Zoology

Collections

  • Kakapo, meaning night parrot

  • Bison

  • Spiders from the Arachnology Collection

The Zoology Department houses over 900,000 specimens or specimen "lots" (groups of specimens) including over 40,000 vials of arachnids (spiders and their relatives), each vial holding anywhere from one to hundreds of animals; well over 780,000 insects with strength in the orders Coleoptera (the beetles) and Lepidoptera (the butterflies and moths); 17,000 shell lots representing shells from all over the world; approximately 52,000 bird specimens, including a significant nest and egg collection; over 14,000 specimens of mammals, including several threatened or endangered species and several species now considered extinct. Our small botany collection includes over 2,500 specimens representing 130 families. Many of the specimens in our various collections date back over 100 years.

History

The Zoology Department's history started with the 1859 gold rush.  Edwin Carter came to Colorado to find his millions, and instead followed his true passion by collecting the birds and mammals of the Rocky Mountain Region.  In his log cabin in Breckinridge, he amassed one of the most complete assemblages of Colorado fauna. This collection of bird eggs, study skins, bird and mammal taxidermy mounts was not only the foundation of the Museum's zoological collections, but was the catalyst for the formation of the Museum itself in 1900.  From 1911 onward, successive curators continued to expand the Museum's exhibits and collections by participating in local and far-flung expeditions.  From 1958 through the 1970s, Zoology was part of the Exhibits Department.  In 1982, the department was renamed the Zoology Department and stood alone, separate from Exhibits. From that time until the present, the Department's staffing level has increased and collections now stand at well over 900,000 specimens.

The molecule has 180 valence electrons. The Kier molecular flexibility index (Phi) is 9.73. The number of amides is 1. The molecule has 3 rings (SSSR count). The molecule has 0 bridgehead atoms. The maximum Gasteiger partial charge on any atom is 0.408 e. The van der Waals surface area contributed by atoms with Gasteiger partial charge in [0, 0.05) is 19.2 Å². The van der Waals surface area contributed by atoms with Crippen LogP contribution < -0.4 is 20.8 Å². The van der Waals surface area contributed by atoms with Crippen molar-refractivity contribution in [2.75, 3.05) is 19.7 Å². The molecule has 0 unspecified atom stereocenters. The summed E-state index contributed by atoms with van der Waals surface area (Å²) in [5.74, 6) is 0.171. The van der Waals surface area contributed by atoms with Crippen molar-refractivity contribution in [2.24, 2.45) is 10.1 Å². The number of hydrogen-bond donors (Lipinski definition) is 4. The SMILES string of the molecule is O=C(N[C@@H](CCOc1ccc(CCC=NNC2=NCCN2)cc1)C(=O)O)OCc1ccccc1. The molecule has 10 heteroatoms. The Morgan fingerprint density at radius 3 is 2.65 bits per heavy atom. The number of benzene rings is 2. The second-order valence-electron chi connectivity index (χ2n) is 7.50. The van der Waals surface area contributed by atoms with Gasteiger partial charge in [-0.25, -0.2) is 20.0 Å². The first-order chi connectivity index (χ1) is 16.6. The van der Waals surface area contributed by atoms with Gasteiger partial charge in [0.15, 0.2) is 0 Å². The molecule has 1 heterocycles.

Research

Research in the Zoology Department focuses on how evolution has shaped life on Earth. Curators explore the evolutionary relationships between and among species of vertebrates and invertebrates. We also regularly discover and describe new species. We firmly believe in the value of involving non-scientists, such as volunteers and students, in our research projects since there is no better way to understand how science works than to be actively engaged in the scientific process.

Outreach

All three curators actively engage in public lectures, teacher training, on the floor programming, and workshops. We collaborate with external colleagues at the Denver Zoo, the Denver Botanic Gardens, the Butterfly Pavilion, and area universities and colleges to teach classes and workshops. Through these outreach efforts, we engage the public in our own research programs by presenting exciting scientific findings in an accessible format. We also work with the exhibits team to bring out hundreds of our specimens where they can be showcased for our visitors. Zoology specimens are showcased in the Museum's spectacular dioramas, and our collections are highlighted in the Treasures of the Natural World exhibit on the first floor of the Museum.

Service

Zoology Department staff are members of various professional scientific societies including the International Commission of Zoological Nomenclature, American Society of Mammalogy, American Arachnological Society, Entomological Society of America, Society for the Preservation of Natural History Collections, Society for the Study of Evolution, and many others. Many of the staff serve or have served as officers or committee members of these societies. We also supervise the work of graduate students from various universities, and serve as editors or reviewers for scientific journals.

Search the Collections

Ornithology Collection

Search 43,000+ records representing bird specimens collected across seven continents over the last 165 years. Access the database.

Who We Are

The Zoology Department maintains an active program of specimen acquisition and management, scientific research, education, and public programming to promote a better understanding of the Earth's biodiversity and to gather information needed to make informed decisions about species conservation. Although the department's collections and programs span the globe, current activities focus primarily on ecosystems of the Great Plains and Rocky Mountains of North America. Curators also investigate how natural populations of vertebrates and invertebrates change over time and how these species are affected by changes in the natural environment. Curators use a variety of approaches including field work, measuring and studying variations in museum specimens, microscopy, and molecular analyses to test hypotheses related to evolutionary changes in populations and species.

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